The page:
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why is all matter* (anything that takes up space and has mass) in the universe, not found at its lowest state of potential energy?

Consider the Moon orbiting the Earth. The lowest state of gravitational potential energy would be if the Moon fell down on the Earth and become a part of it.

As Moon orbits the Earth, its potential energy varies slightly - it decreases when the Moon is approaching Earth, and it increases when the Moon is leaving the Earth. But it is an oscillatory process, potential energy never goes down and stay there. Moon does not fall down.

Why does the Moon not fall down on the Earth? It is falling in some parts of the orbit, but because it is also moving sideways, it can't easily hit the Earth. When it is approaching the Earth and losing potential energy, it gets higher orbital speed (as the lost potential energy transforms into additional kinetic energy of the Moon). This higher orbital speed affects later stages of the orbital motion: it makes it impossible at later stage of the orbit to continue approaching Earth. There will be a point where the approach stops and the speed is becoming great enough for the Moon to start leaving the Earth again. Orbits in central gravity field are stable, and gravity force alone can't get the body down from the orbit. This is a special property of gravity force that other forces need not have. We could imagine that gravity or other force was so strong it would pull everything towards the center and no stable orbits would be possible. But natural forces are usually not like that, and that is physical law.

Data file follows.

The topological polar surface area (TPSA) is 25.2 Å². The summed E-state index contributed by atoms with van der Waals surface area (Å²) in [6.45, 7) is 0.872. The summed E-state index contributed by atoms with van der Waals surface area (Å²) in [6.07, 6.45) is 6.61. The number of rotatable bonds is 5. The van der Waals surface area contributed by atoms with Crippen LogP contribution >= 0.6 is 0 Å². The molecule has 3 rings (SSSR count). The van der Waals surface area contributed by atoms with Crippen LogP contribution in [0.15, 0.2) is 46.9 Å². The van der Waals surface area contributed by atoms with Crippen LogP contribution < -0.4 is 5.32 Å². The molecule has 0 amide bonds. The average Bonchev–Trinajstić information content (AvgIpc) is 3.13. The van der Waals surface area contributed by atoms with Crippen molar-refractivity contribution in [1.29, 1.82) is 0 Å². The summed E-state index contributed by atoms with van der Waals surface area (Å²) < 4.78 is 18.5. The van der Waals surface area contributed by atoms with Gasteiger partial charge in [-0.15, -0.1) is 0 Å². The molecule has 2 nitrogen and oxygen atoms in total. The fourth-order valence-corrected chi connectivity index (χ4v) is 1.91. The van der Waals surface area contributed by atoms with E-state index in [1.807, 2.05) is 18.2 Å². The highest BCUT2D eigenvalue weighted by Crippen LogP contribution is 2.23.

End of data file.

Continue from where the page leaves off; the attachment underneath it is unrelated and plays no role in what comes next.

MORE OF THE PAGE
Back in the Moon example, it would be different if there was another force that would slow down the Moon and make it lose kinetic energy and prevent its retransformation into potential energy. This happens to artifical satellites on a low orbit - the atmosphere provides friction force that modifies the motion into a decaying orbit. It steals energy from the satellite, the satellite then falls down deeper and never gets to the original height, and eventually it will fall so deep that it may burn up or fall down on the ground.

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  • $\begingroup$ Energy is conserved, so if you remove energy from the Moon's orbit it raises the energy of something else. $\endgroup$
    – John Doty
    Feb 2, 2023 at 16:15
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Why is all matter in the universe, not found at its lowest state of potential energy?

Because potential energy and kinetic energy are fighting each other and for potential energy to win, kinetic energy must be zero. This, however, is possible only at zero temperature. At all other temperatures there is always some (or a lot of) kinetic energy. As long as a system has kinetic energy (think of a pendulum) it will never rest at the point of minimum potential energy. To freeze the entire universe we need a bath somewhere outside the universe to dump this kinetic energy.